Saturday, 3 March 2018

If you have a garden and a library, you have everything you need. Marcus Tullius Cicero

The accidental gardener
After a long and time-consuming career as a high school teacher, I reckoned I’d earned my retirement at age 60, although I was rather anxious about how I would fill my days.  I had always preferred gardening to housework and enjoyed visiting gardens and stately homes, so I approached the RHS (Royal Horticultural Society) to offer my services as a volunteer gardener at one of their local properties.
I was most surprised to receive a response informing me that if I wished to become a judge for Yorkshire in Bloom, a prestigious gardening competition for villages, towns and community areas, I should submit a short statement explaining why I considered myself to be a suitable candidate.   This made me chuckle and even blush as I am the proud owner of a small, handkerchief sized plot of a garden but then it got me thinking.  I had the skills of report writing as well as assessing and grading the work of my students against set criteria.  Also I had a keen interest, one could even call it a passion, for gardens and gardening, so I replied telling them just that.  To my astonishment I was accepted as a judge and undertook some initial training.  
Since then, every spring and summer, I have had the privilege of visiting the most beautiful areas of Yorkshire and meeting some interesting and like-minded people.  I have judged a wide range of planted areas including parks, village greens, residential gardens and school gardening clubs.

The In Bloom groups are always looking for judges so do get in touch with them if you are interested.

Another activity on my “bucket list” was to learn how to arrange flowers and found a suitable class nearby.  I can’t claim to be the most creative of arrangers, but I have managed to produce some passable pieces and I enjoyed the classes immensely. 

The monthly fee for tuition was minimal but we were obliged to become members of the gardening organisation where the classes were held.  I decided to give one of the other groups a try and absolutely loved it.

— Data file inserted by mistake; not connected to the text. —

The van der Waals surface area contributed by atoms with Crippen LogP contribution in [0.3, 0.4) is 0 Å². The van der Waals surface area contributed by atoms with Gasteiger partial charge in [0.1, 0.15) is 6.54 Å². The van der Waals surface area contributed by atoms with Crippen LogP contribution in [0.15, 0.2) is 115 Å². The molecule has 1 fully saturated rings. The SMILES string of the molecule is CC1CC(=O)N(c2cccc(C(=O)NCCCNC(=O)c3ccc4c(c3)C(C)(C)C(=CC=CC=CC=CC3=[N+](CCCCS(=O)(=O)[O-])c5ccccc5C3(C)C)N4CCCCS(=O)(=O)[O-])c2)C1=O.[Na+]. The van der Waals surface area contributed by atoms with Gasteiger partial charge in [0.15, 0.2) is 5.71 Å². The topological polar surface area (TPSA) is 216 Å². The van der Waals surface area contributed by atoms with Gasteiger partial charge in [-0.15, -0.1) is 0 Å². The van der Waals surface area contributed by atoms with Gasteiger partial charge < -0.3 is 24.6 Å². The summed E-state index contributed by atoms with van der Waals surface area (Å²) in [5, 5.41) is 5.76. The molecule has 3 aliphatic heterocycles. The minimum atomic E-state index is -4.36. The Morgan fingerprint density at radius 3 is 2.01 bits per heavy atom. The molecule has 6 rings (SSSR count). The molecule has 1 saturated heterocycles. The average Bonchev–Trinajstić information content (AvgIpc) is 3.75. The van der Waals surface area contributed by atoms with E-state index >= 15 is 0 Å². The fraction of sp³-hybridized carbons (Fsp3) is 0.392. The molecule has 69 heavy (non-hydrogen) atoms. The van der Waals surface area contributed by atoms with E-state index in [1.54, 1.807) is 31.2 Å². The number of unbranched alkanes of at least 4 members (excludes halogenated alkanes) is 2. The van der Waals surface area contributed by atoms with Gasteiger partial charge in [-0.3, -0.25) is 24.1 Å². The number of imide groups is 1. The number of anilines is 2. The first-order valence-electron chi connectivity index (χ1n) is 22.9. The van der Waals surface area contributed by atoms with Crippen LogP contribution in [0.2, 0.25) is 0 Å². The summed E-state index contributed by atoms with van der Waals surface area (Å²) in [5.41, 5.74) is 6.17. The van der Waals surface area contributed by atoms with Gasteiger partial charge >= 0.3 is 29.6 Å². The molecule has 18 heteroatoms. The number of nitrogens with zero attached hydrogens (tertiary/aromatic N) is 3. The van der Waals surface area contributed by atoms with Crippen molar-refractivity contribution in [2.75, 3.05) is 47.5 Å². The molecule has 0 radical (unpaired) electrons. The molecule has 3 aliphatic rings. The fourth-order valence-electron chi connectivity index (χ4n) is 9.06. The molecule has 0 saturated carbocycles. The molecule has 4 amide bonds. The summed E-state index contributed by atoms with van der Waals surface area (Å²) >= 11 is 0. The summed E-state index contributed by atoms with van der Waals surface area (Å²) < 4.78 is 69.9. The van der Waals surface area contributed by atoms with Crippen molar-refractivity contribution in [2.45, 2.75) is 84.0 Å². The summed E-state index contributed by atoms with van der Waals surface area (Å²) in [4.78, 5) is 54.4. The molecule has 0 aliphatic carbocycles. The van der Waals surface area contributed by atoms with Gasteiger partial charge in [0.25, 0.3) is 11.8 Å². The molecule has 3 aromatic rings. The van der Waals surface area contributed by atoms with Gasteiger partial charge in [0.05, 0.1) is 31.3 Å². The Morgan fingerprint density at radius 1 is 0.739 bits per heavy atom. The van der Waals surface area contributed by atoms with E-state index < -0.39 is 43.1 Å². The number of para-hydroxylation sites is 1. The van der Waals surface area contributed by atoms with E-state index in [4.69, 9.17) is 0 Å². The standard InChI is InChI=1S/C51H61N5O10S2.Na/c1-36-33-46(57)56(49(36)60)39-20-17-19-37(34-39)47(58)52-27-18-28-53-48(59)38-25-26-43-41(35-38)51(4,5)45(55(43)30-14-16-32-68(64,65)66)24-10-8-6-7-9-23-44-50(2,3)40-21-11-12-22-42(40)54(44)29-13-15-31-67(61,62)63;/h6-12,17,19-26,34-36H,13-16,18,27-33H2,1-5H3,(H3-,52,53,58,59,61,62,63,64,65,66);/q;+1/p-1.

The programme includes illustrated talks, visits and the members themselves are a great source of knowledge and generous with tips, cuttings and plants.  I now keep a blog for this group.
 memorable garden visit - pity we didn't take our swimming gear!
When I retired I had put my name down to be a volunteer for the local community and one day received a call asking if I could spare an hour or so per week to help at an allotment for adults with mental and physical disabilities.  I had no previous experience in growing vegetables and had always regarded allotments as hard work and muddy.  Well, two years later we have produced a variety of vegetables, fruit and herbs in raised beds and a polytunnel and have been awarded a certificate from Yorkshire in Bloom for our efforts.  Some of the produce is sent to the residences of the service users and some is used in making jams and chutneys which we sell at local sales and retail outlets. 


Unfortunately, we had to give up the allotment as the staffing situation meant that there were no carers available to accompany them.  However, our social enterprise, Yorkshire MORE, staffed entirely by volunteers, is thriving and has so far distributed over £1 000 to local mental health charities.

I always look forward to the annual publication of the Yellow Book and plan my visits to those gardens open for charity.  The owners are so helpful and knowledgeable and provide the most delicious afternoon teas.  These gardeners show what can be achieved in some of the most difficult areas are a real source of inspiration.
So here I am some seven years later and busier than ever.  I feel really lucky being able to spend so much of my time pursuing a hobby I love but I have to confess that my own modest plot has become rather neglected!
 My suburban back garden

 Late Spring at my little plot at the coast

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